(19 Okl. 208) failed to record such judgment, it was the

ALLEN DUDLEY & CO. V. CLEVENGER duty of the court to direct the clerk to prop

et al. erly record its proceedings, and this could be and was in fact done nunc pro tunc. The

(Supreme Court of Oklahoma. Sept. 5, 1907.) cause upon and for which the court set aside

1. SHERIFFS---FEES AND Costs_RETURN-CON

CLUSIVENESS. its judgment was that after the trial, and aft

The return of a sheriff on an order of er the judgment had been rendered, the court replerin is conclusive and binding against him ; stenographer who took the shorthand notes

and where he show's by his return that he de

ivered cattle seized by him under the writ to of the trial had died, and the defendants, de- the defendant, with the consent of the plaintiff. siring to appeal the case, could find no one within 10 days after taking such property under who could transcribe the shorthand notes of such writ, he cannot be allowed as a part of the the deceased stenographer. We know of no

costs of the case for feeding and caring for such

cattle for a period of 70 days. law, nor have we been advised of any, which

2. SAME-EXPENSES IN REPLEVIX. einpowers the court to grant a new trial be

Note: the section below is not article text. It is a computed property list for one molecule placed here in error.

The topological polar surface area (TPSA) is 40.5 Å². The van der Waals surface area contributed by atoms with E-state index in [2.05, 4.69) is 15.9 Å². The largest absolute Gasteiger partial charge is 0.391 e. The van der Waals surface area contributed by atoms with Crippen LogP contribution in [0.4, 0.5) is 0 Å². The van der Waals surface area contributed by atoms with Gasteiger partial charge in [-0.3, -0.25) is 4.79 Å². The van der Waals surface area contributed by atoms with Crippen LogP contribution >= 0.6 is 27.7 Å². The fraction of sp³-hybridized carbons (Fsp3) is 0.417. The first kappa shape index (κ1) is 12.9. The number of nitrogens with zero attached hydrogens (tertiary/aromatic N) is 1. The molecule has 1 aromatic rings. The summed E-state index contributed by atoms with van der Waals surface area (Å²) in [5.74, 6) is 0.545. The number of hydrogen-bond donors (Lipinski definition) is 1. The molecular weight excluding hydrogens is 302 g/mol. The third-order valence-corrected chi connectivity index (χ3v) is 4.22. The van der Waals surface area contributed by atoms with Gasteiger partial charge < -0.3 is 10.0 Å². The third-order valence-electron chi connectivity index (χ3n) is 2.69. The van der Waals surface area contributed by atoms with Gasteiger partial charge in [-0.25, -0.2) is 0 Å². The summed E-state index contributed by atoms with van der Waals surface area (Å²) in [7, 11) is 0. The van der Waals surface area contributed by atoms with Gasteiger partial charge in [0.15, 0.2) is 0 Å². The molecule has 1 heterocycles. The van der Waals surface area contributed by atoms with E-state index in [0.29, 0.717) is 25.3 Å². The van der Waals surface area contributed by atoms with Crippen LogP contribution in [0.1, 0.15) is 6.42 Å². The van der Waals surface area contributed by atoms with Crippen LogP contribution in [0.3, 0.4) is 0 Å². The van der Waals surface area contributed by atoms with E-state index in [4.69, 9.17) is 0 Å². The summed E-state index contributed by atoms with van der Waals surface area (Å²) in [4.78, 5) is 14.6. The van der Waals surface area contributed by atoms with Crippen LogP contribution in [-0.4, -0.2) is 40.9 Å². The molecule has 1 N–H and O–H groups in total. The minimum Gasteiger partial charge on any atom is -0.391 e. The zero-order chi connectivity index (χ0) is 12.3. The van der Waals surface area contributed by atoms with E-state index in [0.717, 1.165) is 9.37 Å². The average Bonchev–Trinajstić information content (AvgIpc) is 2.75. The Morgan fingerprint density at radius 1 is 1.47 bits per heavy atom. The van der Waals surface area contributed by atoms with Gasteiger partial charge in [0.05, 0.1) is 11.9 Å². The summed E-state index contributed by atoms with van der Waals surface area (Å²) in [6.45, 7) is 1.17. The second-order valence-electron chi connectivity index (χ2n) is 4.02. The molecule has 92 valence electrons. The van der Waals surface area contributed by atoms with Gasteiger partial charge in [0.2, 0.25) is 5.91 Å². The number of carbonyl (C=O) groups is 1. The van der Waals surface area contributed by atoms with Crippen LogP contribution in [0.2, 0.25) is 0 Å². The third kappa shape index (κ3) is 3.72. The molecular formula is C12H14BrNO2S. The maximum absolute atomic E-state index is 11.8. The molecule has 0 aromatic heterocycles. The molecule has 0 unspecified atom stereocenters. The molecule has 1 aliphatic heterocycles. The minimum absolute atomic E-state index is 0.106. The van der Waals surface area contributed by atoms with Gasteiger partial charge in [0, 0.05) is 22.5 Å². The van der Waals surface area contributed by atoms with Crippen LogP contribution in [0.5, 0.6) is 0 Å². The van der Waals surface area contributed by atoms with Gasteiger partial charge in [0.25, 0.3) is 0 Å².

Where a sheriff takes charge of property cause of the inability of the judgment debtor under an order of replevin, he can only be alto procure his record or prosecute his ap

lowed for caring for the same during the time peal. The law provides that the party desir

that he is in possession thereof. ing to take an appeal will prepare a case,

[Ed. Note.-For cases in point, see Cent. Dig.

vol. 43, Sheriffs and Constables, § 72.] setting out substantially so much of the rec

(Syllabus by the Court.) ord as will make apparent the errors relied upon, and the service of his prepared case Error from District Court, Canadian Counlipon the adverse party, who may, if not sat-ty; before Justice C. F. Irwin. isfied with its contents, propose such amend- Action by Allen Dudley & Co. against 0. M. Clevenger and A. Baird. Judgment for "Sec. 4337. If within twenty-four hour :

defendants, and plaintiffs bring error. Re- after service of the copy of the order, there versed and remanded.

is executed by one or more sufficient sureties

of the defendant, to be approved by the sherBlake, Blake & Low, for plaintiff in error.

iff, an undertaking to the plaintiff, in not J. W. Clark, H. L, Fogg, and W. L. Baxter,

less than double the amount of the value of for defendants in error.

the property, as stated in the affidavit of the

plaintiff, to the effect that the defendant will BURWELL, J. The plaintiffs, Allen Dud- deliver the property to the plaintiff, if such deley and S. L. Dudley, partners doing business | livery be adjudged, and will pay all costs as Allen Dudley & Co., on February 2, 1904, and damages that may be awarded against commenced an action against O. M. Clevenger him, the sheriff shall return the property to and A. Baird for the possession of 63 head the defendant. If such undertaking be not of cattle in the district court of Canadian given within twenty-four hours after service county. On the 4th day of February, 1904, of the order, the sheriff shall deliver the having filed the necessary affidavit and bond,